Testing Restful APIs using Airborne gem

2 min read

Nowadays the importance of Restful APIs has increased a lot for web and mobile apps. Writing API has been made easier and pretty good by some API Builders in Ruby. There are plenty frameworks and gems available for this. Some are

  • ActiveModel::Serializers – JSON serialization of objects.
  • Crêpe – The thin API stack.
  • Grape – An opinionated micro-framework for creating REST-like APIs in Ruby.
  • jbuilder – Create JSON structures via a Builder-style DSL.
  • JSONAPI::Resources – JSONAPI::Resources, or “JR”, provides a framework for developing a server that complies with the JSON API specification.
  • Jsonite – A tiny, HAL-compliant JSON presenter for your APIs.
  • Pliny – Opinionated template Sinatra app for writing excellent APIs in Ruby.
  • rabl – General ruby templating with json, bson, xml, plist and msgpack support.
  • Rails::API – Rails for API only applications.
  • Roar – Resource-Oriented Architectures in Ruby.

After building your awesome API the most important thing to do is writing specs for your API. A few weeks ago, I heard about the ‘airborne’ gem. I tried it out and it was really good. I would like to share the experience with you.
Airborne is an RSpec driven testing framework just for APIs. According to the docs this framework was inspired by frisby.js which is also a REST API testing framework but built on Node.js and Jasmine.
To try this out, lets create a sample Rails app to manage events. So go ahead and create a new Rails application and generate the ‘Event’ model.
[source language=”bash”]
$ rails new airborne-sample-app
$ rails g model Event title:string event_date:date location:string description:text
[/source]
Now lets use Grape to create an API to access Events. If you not familiar with Grape, just use default API Builder ‘jBuilder’ that comes with Rails 4 apps.
Using Grape let’s create a simple RESTful API as shown
[source language=”ruby”]
module API
module V1
class Events < Grape::API #### PATH Versioning version 'v1' format :json before do error!('401 Unauthorized', 401) unless headers['Password'] == 'spritle' end ### Using namspace or resource to define routes namespace :events do desc "Return list of events" get :list do events = Event.all present :success, true present :events, events end get ':id', requirements: { id: /[0-9]*/ } do event = Event.find(params[:id]) present :success, true present :event, event end post 'create' do event = Event.create(params[:event]) present :success, true present :event, event present :message, "Successfully created" end delete ':id' do event = Event.find(params[:id]) event.delete present :success, true present :message, "Successfully deleted" end end end end end [/source] Thus we have an API to do basic CRUD on Events. Let's see how we can test this API using 'airborne'. Include the following gems in the Gemfile. [source language="ruby"] gem 'rspec-rails', group: [:development, :test] gem 'airborne', '> 0.1.1′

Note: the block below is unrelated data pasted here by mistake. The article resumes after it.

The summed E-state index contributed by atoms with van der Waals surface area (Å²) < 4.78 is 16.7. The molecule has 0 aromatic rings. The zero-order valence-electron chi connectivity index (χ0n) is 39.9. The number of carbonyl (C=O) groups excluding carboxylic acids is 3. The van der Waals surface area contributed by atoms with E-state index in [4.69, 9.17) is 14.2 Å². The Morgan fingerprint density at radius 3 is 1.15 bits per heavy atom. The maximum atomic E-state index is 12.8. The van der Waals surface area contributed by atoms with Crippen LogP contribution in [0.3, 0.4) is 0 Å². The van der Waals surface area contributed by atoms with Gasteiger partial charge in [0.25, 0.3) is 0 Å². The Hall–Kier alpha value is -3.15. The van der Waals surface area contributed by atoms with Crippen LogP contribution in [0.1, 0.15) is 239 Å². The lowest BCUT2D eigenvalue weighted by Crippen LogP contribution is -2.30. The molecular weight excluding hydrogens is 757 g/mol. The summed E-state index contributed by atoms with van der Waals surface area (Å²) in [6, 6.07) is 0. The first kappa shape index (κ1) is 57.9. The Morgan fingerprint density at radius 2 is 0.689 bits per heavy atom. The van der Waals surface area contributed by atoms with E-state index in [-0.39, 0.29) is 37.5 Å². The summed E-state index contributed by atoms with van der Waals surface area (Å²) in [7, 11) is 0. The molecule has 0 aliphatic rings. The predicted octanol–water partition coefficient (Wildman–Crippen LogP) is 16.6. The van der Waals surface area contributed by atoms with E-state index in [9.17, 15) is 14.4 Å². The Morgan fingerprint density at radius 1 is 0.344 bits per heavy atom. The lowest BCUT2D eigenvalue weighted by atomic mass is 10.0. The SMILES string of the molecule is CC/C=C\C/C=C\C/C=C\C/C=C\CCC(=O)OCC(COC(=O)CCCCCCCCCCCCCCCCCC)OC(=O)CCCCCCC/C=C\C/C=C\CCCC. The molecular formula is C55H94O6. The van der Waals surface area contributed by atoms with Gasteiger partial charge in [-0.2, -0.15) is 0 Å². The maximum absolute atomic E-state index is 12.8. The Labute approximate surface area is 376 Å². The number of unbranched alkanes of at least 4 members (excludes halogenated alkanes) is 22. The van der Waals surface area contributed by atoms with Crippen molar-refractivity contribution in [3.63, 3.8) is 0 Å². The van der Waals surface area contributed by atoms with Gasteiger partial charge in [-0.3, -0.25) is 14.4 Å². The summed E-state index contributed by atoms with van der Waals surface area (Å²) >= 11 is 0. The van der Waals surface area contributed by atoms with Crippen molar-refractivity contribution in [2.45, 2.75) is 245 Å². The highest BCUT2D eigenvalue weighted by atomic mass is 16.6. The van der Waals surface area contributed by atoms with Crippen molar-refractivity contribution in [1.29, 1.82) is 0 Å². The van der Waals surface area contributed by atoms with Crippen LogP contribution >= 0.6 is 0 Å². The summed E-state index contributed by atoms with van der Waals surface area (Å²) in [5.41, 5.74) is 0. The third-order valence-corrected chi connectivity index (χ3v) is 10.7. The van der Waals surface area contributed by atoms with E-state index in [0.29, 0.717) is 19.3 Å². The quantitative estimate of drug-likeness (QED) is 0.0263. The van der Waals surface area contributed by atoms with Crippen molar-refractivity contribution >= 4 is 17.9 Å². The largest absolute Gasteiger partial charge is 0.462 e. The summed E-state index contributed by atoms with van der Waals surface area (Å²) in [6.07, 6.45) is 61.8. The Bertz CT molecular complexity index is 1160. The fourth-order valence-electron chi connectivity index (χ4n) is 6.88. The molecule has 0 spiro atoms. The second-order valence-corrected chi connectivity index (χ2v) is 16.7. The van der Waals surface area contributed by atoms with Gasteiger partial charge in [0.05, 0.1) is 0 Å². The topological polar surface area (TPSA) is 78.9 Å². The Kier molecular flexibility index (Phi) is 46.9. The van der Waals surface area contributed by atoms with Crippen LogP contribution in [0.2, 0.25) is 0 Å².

[/source]
Create /spec directory using rspec command
[source language=”ruby”]
$ rails generate rspec:install
[/source]
It adds the following files under /spec directory
[source language=”ruby”]
spec/spec_helper.rb
spec/rails_helper.rb
[/source]
Now create /api folder under the spec folder for the API specs. Then create ‘events_spec.rb’ file in it where we will write the specs for the Events API.
Below is the spec I wrote for the API:
[source language=”ruby”]
require ‘rails_helper’
describe “Events API” do
fixtures :events
it “Events List API should throw exception when password is not passed” do
get “/api/v1/events/list.json” # test for the 200 status-code
expect_status(“401”)
expect_header(“Content-Type”,”application/json”)
expect_json({:success =>false,:message => “401 Unauthorized”})
end
it “Events List API should return events list with proper data types” do
get “/api/v1/events/list”, {}, {“Password” => “spritle”}
expect(response).to be_success
expect_json_types(‘events.*’, {id: :integer,title: :string})
expect_json(“events.0”,{:id => 1,:title => “SpriteXchange Nov Event”})
expect_json_keys(‘events.0’, [:id, :title])
end
end
[/source]
Before run the spec, we should create some sample data for testing using fixtures and add fixtures for events in the “event_spec.rb”
In the /spec/fixtures/events.yml
[source language=”ruby”]
one:
id: 1
title: SpriteXchange Nov Event
[/source]
Now lets run the specs
[source language=”bash”]
$ rspec spec
[/source]
We are simply testing the status, header, JSON types and JSON format 🙂 in the Rails application.
Using ‘airbone’ we can test any Rack application. If you need to test your Rack application you can configure it like this:
[source language=”ruby”]
Airborne.configure do |config|
config.rack_app = MySinatraApp
end
[/source]
I hope this would be helpful for you :-). The source code of the app created here is available at Airbone-Sample.

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